It's two days after the F-BO14 competition at Sheffield's most famous climbing wall, The Foundry, and my legs feel like they've been fast marched up Ben Nevis carrying a 60kg bergen. I know what has destroyed my hamstrings and hips - or should I say, I know which boulder problem. The infamous bloc 25 - the most non-bouldering boulder problem I've ever climbed. I'll come onto that.
I can't place all the blame on the bloc and its setter, however, as I must also admit culpability. I'm not in good shape at the moment, as I haven't been bouldering much of late. You could count the number of times I've been for a bouldering session in the last 6 weeks on one hand. I've not had many opportunities to climb anyway, but when they do present themselves I've tended to tie in and climb routes. Therefore the ridiculous moves some of the F-BO14 boulders required seem to have destroyed me.
Nonetheless, it was a fantastic event and competition, and extremely well attended. Almost too well for my tastes. I got there early partly due to time constraints but also because I was almost certain it would be relatively quiet. And I was right! At the 9:30am kick off, I was the 2nd on the wall and managed to bosh through 10 or so problems before it started getting to the point of queuing for goes. At this stage, I waited and pounced on boulders when the opportunity arose. It was all very British, as the thronging mass of muscle-bound, testosterone fueled climbing fraternity waited in the wings for their go, but as soon as two climbers broke from the pack and approached the same section of wall they would politely offer up the way.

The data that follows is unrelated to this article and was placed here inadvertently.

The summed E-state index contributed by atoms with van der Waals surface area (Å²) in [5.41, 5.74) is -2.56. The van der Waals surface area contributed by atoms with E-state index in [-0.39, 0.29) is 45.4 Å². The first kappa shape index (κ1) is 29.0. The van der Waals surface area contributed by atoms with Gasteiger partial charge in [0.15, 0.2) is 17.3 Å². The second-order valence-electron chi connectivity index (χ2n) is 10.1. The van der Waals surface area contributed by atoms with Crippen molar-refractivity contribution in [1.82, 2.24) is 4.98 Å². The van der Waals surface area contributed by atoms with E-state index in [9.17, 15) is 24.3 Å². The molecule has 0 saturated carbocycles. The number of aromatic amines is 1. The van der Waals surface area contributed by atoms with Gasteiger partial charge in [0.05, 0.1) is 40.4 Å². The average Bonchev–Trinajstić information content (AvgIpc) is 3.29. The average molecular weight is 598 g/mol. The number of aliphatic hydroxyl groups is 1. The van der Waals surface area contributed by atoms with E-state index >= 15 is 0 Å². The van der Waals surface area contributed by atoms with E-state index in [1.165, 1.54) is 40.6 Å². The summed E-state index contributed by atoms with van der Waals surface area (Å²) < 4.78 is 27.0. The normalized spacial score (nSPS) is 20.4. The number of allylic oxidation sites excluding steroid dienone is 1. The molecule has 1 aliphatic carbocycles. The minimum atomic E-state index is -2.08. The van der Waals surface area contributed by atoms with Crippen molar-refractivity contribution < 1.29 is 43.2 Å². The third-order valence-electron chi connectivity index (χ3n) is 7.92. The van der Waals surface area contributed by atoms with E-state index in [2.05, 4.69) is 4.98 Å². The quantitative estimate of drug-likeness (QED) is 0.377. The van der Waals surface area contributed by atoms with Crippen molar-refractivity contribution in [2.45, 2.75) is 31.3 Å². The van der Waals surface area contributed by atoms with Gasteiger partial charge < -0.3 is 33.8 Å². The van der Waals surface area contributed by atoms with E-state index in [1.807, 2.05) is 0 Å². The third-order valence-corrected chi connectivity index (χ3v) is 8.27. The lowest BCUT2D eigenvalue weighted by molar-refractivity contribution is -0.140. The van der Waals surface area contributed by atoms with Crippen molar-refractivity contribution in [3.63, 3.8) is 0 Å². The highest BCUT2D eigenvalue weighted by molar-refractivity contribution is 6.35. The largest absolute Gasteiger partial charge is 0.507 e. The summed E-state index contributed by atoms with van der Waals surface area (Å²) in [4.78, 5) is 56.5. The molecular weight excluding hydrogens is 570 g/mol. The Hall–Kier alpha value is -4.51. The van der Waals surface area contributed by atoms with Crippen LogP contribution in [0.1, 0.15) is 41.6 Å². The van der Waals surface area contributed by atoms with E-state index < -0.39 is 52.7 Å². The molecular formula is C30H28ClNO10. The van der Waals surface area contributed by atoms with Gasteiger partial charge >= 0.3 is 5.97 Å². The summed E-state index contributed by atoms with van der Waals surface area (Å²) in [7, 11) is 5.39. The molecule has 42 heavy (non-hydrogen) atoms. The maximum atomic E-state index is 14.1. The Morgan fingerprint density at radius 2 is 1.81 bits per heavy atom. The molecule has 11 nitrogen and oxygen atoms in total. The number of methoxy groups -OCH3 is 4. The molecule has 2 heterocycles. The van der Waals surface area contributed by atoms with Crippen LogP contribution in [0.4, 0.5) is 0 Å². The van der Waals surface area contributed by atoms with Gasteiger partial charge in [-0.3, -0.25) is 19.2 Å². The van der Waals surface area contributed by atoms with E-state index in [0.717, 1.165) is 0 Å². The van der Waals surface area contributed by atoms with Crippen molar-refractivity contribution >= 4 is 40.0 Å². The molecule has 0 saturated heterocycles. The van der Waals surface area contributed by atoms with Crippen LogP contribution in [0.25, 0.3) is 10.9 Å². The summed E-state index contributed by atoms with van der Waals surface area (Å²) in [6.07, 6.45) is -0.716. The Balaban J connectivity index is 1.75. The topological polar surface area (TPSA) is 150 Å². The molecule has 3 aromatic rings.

"Sorry mate, you go ahead," apologises climber A.
"No, that's alright, it's all yours," responds climber B.
"You sure?" asks climber A.
"Yeah, please," pleads climber B.
"Very kind of you," says climber A.
There were wads of all ages - from the new young guns such as Nathan Phillips through to the strong old guard such as Ben Moon - alongside relative beginners and people like me (climbing over a decade and still not very good at it) but everyone waited their turn and took to the wall with the support of the crowd behind them.
The problems themselves were a brilliant mix of movements and holds. The Foundry is well known for its Wave wall, built around 2 decades ago and still one of the best training walls in Sheffield (I would say country but my knowledge does not extend that far), and this heritage was very much used to its full effect. The problems that rose through its steep face varied from dynamic pocket pulling through to crimpy lock downs. There were volumes to the left, dynos to the right, traverses in the corridor and two problems chucked elsewhere. One of these, as previously mentioned, is the now infamous 25.
I say infamous but maybe that's a little dramatic. I overheard one of the setters saying it was the best bloc in the competition because strength counted for nothing and it was all about your technique. Some strong wads fell off it, while tiny 10 year olds managed to send. No amount of training (except maybe a little stretching) would get you through this one. I was just grateful I didn't get on it first, and was able to watch the technique before giving it a whirl. I only just managed to climb it first try, petering on the edge of balance and collapse. I'm pretty sure this is what did my legs in, though, as there was some deep, deep squatting involved.
After two hours, the crowd had grown to several people thick all around the wall and I was losing the Will to penetrate and conquer. Ahem. So I counted up my pitiful score and made for the exit with my exceptional goodie bag, courtesy of Mammut. I don't want to boast, but a decent comp vest, a hat, wallet, first-aid kit, poster, mug and small cuddly mammoth surely cost more than the entry fee alone. And despite deservedly not climbing well, I had a blast. An excellent competition it was. Very well organised by The Foundry. I just wish I could've attended the final to watch the wads crush, but it was my Dad's birthday and the casino was calling (that's another story). I can't wait for next year, Foundry. No pressure.
Thankfully, CWIF is only around the corner.